To understand the molecular determinants of measles virus (MV) cytopathicity, we have characterized mutant viruses exhibiting a more-extensive cell-to-cell fusion while maintaining efficient replication to high titers. A virus which is modified by the addition of an 8-amino-acid Flag epitope tag at the cytoplasmic tail of its H (for MV hemagglutinin) envelope glycoprotein replicates efficiently, has an increased cytopathicity, possesses a greater infectivity per particle, and has an altered protein composition compared with that of unmodified MV. The mutant phenotype is not specifically linked to the epitope sequence, since an alternatively added HA (for influenza virus-derived hemagglutinin) epitope tag caused similar effects. We demonstrate that both epitope tags weaken the interaction between the H and fusion (F) glycoproteins in virus-infected cells. This reduction in strength of H/F interaction is independent of the presence of the viral matrix (M) protein. Viruses with this less stable complex are more sensitive to neutralization by a soluble octameric form of the CD46 receptor, consistent with their increased fusogenicity. Similar analyses of glycoproteins derived from MV strains with reduced cytopathicities confirm that the strength of H and F glycoprotein interaction is a modulator of viral fusogenicity.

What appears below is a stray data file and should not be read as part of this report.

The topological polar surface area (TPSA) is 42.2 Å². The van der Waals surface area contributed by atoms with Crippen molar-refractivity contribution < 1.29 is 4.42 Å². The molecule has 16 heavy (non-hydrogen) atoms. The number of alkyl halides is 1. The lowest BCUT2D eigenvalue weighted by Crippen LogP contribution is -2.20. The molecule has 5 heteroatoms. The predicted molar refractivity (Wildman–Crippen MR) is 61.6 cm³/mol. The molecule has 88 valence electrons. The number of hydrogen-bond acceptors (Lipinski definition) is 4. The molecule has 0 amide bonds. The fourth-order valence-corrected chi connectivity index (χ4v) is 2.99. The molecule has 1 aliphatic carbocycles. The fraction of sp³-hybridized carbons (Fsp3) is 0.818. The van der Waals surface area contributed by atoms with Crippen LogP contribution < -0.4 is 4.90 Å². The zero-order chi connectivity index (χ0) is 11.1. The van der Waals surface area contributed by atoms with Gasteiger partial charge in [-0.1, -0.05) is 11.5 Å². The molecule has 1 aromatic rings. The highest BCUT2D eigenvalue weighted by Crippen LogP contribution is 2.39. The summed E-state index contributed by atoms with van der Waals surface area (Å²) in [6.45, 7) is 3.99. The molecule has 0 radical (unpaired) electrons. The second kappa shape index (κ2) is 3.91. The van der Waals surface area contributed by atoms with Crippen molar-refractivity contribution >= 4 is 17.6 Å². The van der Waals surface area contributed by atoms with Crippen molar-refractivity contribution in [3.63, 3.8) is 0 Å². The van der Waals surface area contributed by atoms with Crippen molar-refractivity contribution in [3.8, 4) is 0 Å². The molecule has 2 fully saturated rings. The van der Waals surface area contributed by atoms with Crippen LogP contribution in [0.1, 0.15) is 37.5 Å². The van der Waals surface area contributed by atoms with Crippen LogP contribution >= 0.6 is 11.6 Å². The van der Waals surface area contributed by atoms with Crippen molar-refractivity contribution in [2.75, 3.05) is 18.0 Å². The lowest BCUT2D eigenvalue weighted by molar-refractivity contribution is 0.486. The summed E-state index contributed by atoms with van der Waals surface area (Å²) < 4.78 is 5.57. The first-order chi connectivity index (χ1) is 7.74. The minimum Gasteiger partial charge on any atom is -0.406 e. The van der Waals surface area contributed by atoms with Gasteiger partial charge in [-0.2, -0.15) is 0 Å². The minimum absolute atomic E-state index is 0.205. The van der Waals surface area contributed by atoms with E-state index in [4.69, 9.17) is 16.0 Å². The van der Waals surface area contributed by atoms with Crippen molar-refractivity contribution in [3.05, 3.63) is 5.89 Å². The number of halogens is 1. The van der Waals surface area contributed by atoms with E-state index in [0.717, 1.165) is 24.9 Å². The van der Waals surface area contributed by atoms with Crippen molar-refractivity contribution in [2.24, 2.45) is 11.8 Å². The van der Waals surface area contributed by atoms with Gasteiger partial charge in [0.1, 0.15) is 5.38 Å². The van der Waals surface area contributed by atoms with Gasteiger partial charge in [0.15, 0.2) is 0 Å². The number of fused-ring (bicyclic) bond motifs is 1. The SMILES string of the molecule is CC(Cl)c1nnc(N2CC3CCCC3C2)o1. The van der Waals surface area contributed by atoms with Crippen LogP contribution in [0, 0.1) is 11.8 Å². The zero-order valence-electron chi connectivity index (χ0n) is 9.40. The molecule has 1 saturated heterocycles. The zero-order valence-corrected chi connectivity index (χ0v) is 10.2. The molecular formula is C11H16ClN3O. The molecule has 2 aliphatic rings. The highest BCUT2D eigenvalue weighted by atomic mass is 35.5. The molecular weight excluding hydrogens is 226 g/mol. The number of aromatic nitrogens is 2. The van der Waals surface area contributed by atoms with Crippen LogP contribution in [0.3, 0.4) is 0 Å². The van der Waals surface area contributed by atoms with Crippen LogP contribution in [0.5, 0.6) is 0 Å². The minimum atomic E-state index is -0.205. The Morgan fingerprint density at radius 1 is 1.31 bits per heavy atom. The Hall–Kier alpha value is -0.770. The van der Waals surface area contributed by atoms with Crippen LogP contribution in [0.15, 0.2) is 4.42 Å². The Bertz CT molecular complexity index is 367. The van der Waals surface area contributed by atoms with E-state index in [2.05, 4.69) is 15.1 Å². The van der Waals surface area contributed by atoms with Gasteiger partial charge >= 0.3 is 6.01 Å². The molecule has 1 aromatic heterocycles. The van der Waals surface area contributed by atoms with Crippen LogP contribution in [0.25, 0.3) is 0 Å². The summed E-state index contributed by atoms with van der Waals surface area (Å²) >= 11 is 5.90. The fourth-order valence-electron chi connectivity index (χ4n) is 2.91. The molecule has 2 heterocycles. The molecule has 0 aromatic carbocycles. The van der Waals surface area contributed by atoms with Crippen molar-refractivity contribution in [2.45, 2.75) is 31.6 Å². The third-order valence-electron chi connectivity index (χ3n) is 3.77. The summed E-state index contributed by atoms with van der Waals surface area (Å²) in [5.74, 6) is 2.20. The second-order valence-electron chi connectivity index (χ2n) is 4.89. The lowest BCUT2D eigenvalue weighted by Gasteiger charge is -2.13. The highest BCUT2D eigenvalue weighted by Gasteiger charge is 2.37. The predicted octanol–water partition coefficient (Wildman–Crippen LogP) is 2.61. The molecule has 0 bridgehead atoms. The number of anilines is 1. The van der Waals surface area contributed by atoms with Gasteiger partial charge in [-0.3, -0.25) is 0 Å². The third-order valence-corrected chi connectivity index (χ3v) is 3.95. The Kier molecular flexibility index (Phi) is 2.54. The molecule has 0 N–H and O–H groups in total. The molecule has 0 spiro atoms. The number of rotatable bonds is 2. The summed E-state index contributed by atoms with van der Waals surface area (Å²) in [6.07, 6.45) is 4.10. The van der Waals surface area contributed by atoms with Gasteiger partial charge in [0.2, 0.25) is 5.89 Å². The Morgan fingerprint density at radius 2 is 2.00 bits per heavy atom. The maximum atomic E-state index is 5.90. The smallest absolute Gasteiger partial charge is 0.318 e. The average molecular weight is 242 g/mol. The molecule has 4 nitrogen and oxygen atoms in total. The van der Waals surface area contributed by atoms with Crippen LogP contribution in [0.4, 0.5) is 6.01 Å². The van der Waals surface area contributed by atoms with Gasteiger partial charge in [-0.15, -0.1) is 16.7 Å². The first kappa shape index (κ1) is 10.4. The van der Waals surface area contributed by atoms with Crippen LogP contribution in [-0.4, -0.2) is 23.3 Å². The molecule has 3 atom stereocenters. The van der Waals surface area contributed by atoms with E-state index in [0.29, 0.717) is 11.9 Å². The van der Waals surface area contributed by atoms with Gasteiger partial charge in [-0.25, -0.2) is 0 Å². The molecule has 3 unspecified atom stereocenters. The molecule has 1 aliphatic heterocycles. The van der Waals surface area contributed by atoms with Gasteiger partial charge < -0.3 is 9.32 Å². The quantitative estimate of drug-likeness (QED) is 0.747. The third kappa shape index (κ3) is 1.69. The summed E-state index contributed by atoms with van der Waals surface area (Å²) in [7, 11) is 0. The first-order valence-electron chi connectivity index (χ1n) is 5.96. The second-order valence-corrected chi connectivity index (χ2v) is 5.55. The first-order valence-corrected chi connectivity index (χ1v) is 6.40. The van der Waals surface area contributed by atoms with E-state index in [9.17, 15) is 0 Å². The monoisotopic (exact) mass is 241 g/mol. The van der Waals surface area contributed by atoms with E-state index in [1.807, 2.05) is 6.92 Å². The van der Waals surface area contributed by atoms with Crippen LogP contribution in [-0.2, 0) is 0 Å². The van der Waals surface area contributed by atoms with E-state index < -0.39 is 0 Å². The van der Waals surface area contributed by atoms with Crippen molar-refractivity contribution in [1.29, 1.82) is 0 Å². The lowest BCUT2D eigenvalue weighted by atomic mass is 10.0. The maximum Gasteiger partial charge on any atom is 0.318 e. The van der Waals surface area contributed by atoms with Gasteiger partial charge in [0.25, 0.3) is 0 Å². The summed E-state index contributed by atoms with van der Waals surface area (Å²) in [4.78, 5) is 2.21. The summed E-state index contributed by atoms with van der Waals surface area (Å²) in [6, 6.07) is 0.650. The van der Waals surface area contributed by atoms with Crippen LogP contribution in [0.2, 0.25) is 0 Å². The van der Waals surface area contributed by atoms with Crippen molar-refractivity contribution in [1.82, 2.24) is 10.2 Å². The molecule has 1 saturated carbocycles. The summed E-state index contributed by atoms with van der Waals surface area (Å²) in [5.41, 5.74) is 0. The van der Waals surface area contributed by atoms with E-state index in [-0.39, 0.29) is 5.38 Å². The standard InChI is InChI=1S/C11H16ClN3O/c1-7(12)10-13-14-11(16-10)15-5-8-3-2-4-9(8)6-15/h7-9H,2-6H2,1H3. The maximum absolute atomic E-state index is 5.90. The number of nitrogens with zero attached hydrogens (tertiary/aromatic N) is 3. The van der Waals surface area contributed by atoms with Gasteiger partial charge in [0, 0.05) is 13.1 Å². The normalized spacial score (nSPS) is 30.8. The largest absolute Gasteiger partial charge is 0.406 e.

ASJC Scopus subject areas
- Insect Science